How taxpayer money is wasted on big-ticket public works projects
From above, a curious sight would greet anyone monitoring the progress of a multimillion-peso road project connecting Batangas City to San Pascual and Bauan towns in Batangas province.
The stretch of white concrete breaks off in one section, revealing an odd obstacle—a red-roofed bungalow that splits the highway into two roads and stands between the two ends so they can’t meet.
Elsewhere, another perplexing obstruction is seen on a diversion road linking Lipa City to Padre Garcia town: The road wraps around a portion of a large house that stands on property with which the highway overlaps.
On paper, these are typical examples of infrastructure projects funded by the government annually.
Right of way problems
But aerial photos taken from drones paint a sorry picture of how taxpayer money is spent on big-ticket projects that may take years to complete, if at all, as a result of right of way problems.
“You can’t help but laugh or you will just get annoyed,” Sen. Panfilo Lacson said in a roundtable meeting with Inquirer reporters and editors in December last year.
Some P74.6 billion worth of road projects with right of way problems had zero or close-to-zero physical accomplishments as of October 2018, according to records of the Department of Public Works and Highways (DPWH).
In late 2017, Lacson tried to have P50.8 billion in funding for public works projects deleted during deliberations on the 2018 budget, arguing that those projects should not be funded.
He succeeded in realigning the allocations in the Senate version of the P3.8-trillion budget bill for 2018. But the funds were restored by the bicameral conference committee.
A senator confronted Lacson because one of the items Lacson wanted removed was a pet project of his.
“My colleague quarreled with me, saying, ‘That’s my district. I’ll take care of the right of way.’ But that’s not how it should be. I argued that [right of way] should be settled before we fund it,” Lacson said. “So this led to a stalemate.”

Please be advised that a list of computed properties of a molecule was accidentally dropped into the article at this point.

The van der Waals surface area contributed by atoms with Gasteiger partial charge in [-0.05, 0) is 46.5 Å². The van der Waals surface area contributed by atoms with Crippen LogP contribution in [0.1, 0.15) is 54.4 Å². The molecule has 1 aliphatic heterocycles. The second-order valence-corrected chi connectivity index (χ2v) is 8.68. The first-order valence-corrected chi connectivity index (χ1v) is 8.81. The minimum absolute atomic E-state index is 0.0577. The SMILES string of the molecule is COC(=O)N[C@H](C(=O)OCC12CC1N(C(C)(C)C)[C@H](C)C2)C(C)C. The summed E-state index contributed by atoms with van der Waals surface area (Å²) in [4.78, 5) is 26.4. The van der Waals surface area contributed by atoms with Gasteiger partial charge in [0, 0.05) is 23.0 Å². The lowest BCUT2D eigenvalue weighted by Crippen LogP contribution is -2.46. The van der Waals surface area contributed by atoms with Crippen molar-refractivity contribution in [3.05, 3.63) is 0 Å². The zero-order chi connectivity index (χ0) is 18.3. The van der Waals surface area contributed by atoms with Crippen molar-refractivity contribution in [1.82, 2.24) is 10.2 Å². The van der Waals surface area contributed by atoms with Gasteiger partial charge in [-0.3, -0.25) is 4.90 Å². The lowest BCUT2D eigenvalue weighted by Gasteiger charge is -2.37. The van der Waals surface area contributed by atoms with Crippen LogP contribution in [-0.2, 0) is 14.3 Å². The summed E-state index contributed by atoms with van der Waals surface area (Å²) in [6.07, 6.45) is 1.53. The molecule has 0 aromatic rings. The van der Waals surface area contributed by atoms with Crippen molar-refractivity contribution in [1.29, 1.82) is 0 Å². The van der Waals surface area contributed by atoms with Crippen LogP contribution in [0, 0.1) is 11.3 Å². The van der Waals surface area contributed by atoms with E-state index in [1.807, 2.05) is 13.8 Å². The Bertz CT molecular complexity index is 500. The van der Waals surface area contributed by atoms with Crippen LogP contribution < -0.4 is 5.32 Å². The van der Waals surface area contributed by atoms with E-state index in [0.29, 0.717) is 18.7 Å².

The DPWH stepped in, Lacson said. In a Dec. 4, 2017, letter, Public Works Secretary Mark Villar sought the restoration of the P50.8 billion.
“[The DPWH] promised us that the projects were implementable. They said these were good as settled already,” Lacson said.
He said he relented because “I didn’t want to be the villain.”
One year later, the time of reckoning arrived.
“Now, I’m asking them, ‘You said these were implementable, so what happened to those projects?’” he said.
Answering his own question, Lacson said the DPWH’s own records showed quite little physical accomplishment.
“Even those who moved to have the funds restored would be shocked by what happened to their projects,” he said.
All told, projects worth P74.6 billion with right of way problems “didn’t happen” because issues were not resolved in time, Lacson said.
“Were contractors paid? That we don’t know,” he said.
One example is the Batangas City-San Pascual-Bauan access road with an estimated budget of P1.104 billion. According to the DPWH, the 10.8-kilometer, four-lane access road is envisioned to develop the tourism and industrial sectors in San Pascual, Bauan and Mabini towns.
Batangas Rep. Raneo Abu, in a Nov. 3, 2017, Facebook post, said an initial P524 million had been allocated for the project, which was supposed to begin construction before Christmas that year.
To be fair, the project did get started, but aerial photos would show the extent of the right of way problem.
One photo shows a house standing on a plot that splits the road project into two.
Another photo shows a portion of the Lipa City-Padre Garcia Diversion Road wrapped around part of a house that stands on property affected by the project.
The diversion road is part of an estimated P2.1-billion project, including a 12-km road that is intended to ease traffic congestion on the route from Manila to San Juan, Batangas.
The obstruction poses a hazard to both the house and motorists.
The road leads to a private subdivision that is far from where it ought to connect to the highway.
This practice is not only wasteful but also illegal, Lacson said.
Under the Right-of-Way Act, the DPWH must first settle access problems before starting road projects.
In a Senate hearing last year, Villar said the DPWH was allowed to begin road construction once it received permits to enter from the landowners, even before acquisition.
He conceded, however, that other unexpected problems could crop up during construction.
Spending for right of way acquisitions has gone up in recent years.
In 2016, P8.7 billion was allocated for right of way.
In 2017, the spending rose to P19.6 billion, and then to P20.5 billion last year.
In the proposed budget for 2019, P28.9 billion is being sought for right of way acquisitions.
Lacson said right of way problems were just some of the many questions he intended to raise at the resumption of plenary deliberations on the budget.
The DPWH is one of the few agencies left whose spending programs remain unapproved.
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